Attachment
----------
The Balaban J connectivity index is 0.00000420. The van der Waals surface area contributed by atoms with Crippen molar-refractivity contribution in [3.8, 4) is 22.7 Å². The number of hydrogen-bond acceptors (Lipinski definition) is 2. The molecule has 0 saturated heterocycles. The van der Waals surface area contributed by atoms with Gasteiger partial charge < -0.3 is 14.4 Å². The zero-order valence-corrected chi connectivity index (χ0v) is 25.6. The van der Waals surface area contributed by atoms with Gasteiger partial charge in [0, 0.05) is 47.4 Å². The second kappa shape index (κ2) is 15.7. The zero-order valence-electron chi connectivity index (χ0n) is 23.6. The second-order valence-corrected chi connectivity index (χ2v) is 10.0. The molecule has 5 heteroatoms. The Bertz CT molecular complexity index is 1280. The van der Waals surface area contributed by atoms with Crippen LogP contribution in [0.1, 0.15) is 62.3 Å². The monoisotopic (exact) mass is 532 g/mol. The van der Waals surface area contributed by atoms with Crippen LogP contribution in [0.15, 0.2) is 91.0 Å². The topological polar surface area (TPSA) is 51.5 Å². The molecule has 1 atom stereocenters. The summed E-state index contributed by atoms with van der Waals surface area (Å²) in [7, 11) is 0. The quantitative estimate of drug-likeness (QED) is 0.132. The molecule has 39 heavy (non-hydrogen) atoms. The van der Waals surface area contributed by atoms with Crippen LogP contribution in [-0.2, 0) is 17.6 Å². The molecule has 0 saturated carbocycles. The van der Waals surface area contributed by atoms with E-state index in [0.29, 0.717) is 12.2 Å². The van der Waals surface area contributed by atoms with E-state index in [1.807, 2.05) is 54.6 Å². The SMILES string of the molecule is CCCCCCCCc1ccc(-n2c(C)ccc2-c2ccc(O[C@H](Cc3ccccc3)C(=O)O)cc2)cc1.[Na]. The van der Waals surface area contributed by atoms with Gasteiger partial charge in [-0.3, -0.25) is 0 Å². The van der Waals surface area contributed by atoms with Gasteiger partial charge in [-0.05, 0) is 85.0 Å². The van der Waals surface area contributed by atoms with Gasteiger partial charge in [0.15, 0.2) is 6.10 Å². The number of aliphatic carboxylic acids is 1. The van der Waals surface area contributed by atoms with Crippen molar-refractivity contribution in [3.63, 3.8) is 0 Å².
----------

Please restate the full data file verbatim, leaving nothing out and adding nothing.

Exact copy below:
The Balaban J connectivity index is 0.00000420. The van der Waals surface area contributed by atoms with Crippen molar-refractivity contribution in [3.8, 4) is 22.7 Å². The number of hydrogen-bond acceptors (Lipinski definition) is 2. The molecule has 0 saturated heterocycles. The van der Waals surface area contributed by atoms with Gasteiger partial charge < -0.3 is 14.4 Å². The zero-order valence-corrected chi connectivity index (χ0v) is 25.6. The van der Waals surface area contributed by atoms with Gasteiger partial charge in [0, 0.05) is 47.4 Å². The second kappa shape index (κ2) is 15.7. The zero-order valence-electron chi connectivity index (χ0n) is 23.6. The second-order valence-corrected chi connectivity index (χ2v) is 10.0. The molecule has 5 heteroatoms. The Bertz CT molecular complexity index is 1280. The van der Waals surface area contributed by atoms with Crippen LogP contribution in [0.1, 0.15) is 62.3 Å². The monoisotopic (exact) mass is 532 g/mol. The van der Waals surface area contributed by atoms with Crippen LogP contribution in [0.15, 0.2) is 91.0 Å². The topological polar surface area (TPSA) is 51.5 Å². The molecule has 1 atom stereocenters. The summed E-state index contributed by atoms with van der Waals surface area (Å²) in [7, 11) is 0. The quantitative estimate of drug-likeness (QED) is 0.132. The molecule has 39 heavy (non-hydrogen) atoms. The van der Waals surface area contributed by atoms with Crippen LogP contribution in [-0.2, 0) is 17.6 Å². The molecule has 0 saturated carbocycles. The van der Waals surface area contributed by atoms with E-state index in [0.29, 0.717) is 12.2 Å². The van der Waals surface area contributed by atoms with E-state index in [1.807, 2.05) is 54.6 Å². The SMILES string of the molecule is CCCCCCCCc1ccc(-n2c(C)ccc2-c2ccc(O[C@H](Cc3ccccc3)C(=O)O)cc2)cc1.[Na]. The van der Waals surface area contributed by atoms with Gasteiger partial charge in [-0.3, -0.25) is 0 Å². The van der Waals surface area contributed by atoms with Gasteiger partial charge in [-0.05, 0) is 85.0 Å². The van der Waals surface area contributed by atoms with Gasteiger partial charge in [0.15, 0.2) is 6.10 Å². The number of aliphatic carboxylic acids is 1. The van der Waals surface area contributed by atoms with Crippen molar-refractivity contribution in [3.63, 3.8) is 0 Å².